Reasons You Need To Reduce Your Caffeine Intake And How To Do So

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Caffeine is probably one of the best things to happen to night owls. When you have to wake up early in the morning, caffeine will save you from all the sleep grogginess. But that’s not where it ends. Caffeine has helped students to trans-night and study ahead of their exams. A 75-mg serving of caffeine can increase attention and alertness, and a 160 to 600-mg dose may improve mental alertness, speed reasoning, and memory.

However, before you reach out to that cup of coffee, tea, or that energy drink, there are a few things that you should know. Daniel Amen, a doctor who practices as a psychiatrist and brain disorder specialist says, “A lot of people don’t know the brain is 85% water, so anything that dehydrates you like caffeine is bad for the brain.”

The problem is that caffeine is a mind-altering drug and it’s addictive. It operates using the same mechanisms as cocaine and heroin use on the brain, with caffeine having milder effects. If you try to stop taking caffeine, you get tired and depressed with a terrible, splitting headache. These negative effects force you to run back to caffeine even if you want to stop and you become a certified caffeine addict. If you are hooked, you may notice physical withdrawal symptoms like headache, fatigue, nausea and vomiting, lack of appetite, listlessness, depression, and a strong urge for your favourite beverage.

Perhaps one of the extreme side effects of caffeine addiction is muscle breakdown. This condition can cause damaged muscle fibres to enter the bloodstream, leading to kidney failure and other problems. Research has linked this condition to excessive caffeine intake.

For this and other reasons, you probably want to reduce or eliminate caffeine from your diet. Here are a few tips on how you can do so gradually but effectively.

  1. Analyze your caffeine intake

The problem with caffeine addiction is that most of us are unaware that we are in fact addicted. The first step to recovery is awareness. That said, you start by analyzing just how much caffeine you put in your system, either daily, weekly, or monthly. You may be overlooking some sources of caffeine. While many are obvious like coffee, tea and soda, others are less clear. According to registered dietitian Melinda Johnson of Arizona State University, “Energy drinks can contain large amounts of caffeine, and they’re not required to tell you how much caffeine is in a serving.” Chocolate and gum are other sources, as are common over-the-counter medications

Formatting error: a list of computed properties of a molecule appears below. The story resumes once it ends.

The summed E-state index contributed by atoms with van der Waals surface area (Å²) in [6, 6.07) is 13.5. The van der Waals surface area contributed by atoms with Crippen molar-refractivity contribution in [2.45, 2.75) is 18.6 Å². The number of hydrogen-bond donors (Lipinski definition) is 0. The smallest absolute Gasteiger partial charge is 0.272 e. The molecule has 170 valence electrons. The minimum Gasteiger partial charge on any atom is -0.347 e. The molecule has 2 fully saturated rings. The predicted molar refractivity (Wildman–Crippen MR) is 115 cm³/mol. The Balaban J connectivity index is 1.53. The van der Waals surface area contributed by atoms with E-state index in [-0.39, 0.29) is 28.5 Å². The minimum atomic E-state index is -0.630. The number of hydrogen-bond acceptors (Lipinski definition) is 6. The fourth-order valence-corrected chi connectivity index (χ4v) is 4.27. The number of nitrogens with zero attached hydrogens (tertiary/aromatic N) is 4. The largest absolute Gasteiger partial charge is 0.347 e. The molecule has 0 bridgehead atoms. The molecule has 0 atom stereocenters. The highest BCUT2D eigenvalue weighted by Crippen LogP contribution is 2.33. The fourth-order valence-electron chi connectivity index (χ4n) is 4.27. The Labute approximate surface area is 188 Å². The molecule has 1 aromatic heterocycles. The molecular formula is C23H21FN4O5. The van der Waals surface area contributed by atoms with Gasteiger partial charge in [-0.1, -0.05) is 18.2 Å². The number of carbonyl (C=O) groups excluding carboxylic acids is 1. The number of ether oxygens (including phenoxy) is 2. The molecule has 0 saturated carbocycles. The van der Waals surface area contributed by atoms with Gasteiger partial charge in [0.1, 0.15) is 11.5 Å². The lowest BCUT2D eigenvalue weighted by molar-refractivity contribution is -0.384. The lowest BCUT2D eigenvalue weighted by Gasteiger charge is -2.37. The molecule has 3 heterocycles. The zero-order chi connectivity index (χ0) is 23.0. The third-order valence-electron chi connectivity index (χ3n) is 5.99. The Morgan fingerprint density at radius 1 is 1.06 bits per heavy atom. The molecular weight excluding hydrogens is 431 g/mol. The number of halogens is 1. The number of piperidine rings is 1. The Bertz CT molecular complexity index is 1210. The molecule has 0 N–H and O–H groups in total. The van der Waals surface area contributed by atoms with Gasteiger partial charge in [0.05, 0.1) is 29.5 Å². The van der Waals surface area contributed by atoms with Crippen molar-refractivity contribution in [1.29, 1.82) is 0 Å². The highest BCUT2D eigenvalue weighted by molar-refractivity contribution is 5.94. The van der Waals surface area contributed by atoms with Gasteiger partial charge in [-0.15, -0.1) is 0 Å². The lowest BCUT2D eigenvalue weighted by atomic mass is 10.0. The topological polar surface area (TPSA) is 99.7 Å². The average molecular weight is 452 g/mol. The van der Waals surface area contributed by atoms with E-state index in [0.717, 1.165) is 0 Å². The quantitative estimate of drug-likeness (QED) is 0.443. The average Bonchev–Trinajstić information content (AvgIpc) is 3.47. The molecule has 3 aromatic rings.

1. Reduce your intake gradually

Removing caffeine from your diet abruptly may do you more harm than good because it leads to withdrawals. For this reason, you probably want to reduce your intake gradually. If you regularly use one teaspoon, start by cutting it down in half. Then less than that, and even less. Try mixing caffeinated coffee with decaf, or progressively adding more water to your coffee maker each morning.

  1. Substitute caffeine with other liquids

It’s hard to keep away from caffeine when that’s all your body craves at that moment. So what you should do is substitute caffeinated beverages with water. Water is a healthy choice and satisfies the need for drinking a liquid. Water also naturally flushes caffeine from your body and keeps you hydrated. 7 Tricks For Keeping Yourself Hydrated Every Day

If you are a coffee drinker, gradually switch from regular coffee to decaf. The first alternate between decaf and regular, then slowly change to more decaf and taper off regular coffee.

  1. Try something new

If you are used to a warm beverage early in the morning, then this time trick your system with a new healthier choice. Herbal teas are great, in terms of taste and scent. Green tea, for example, is a much healthier alternative that has significantly fewer amounts of caffeine than regular tea or coffee.

A 230-ml cup of green tea contains between 30 and 50 mg of caffeine. The recommended maximum amount of caffeine per day is 400 mg, which is equivalent to around 8 cups of green tea. If this isn’t your cup of tea (pun intended), you could try other alternatives like chamomile tea, Purple Tea, or even fruit teas.

Speaking of green tea, here are 11 Health Benefits Of Green Tea. You should also try out some purple tea. Health: 7 Benefits Of Purple Tea You May Not Know About

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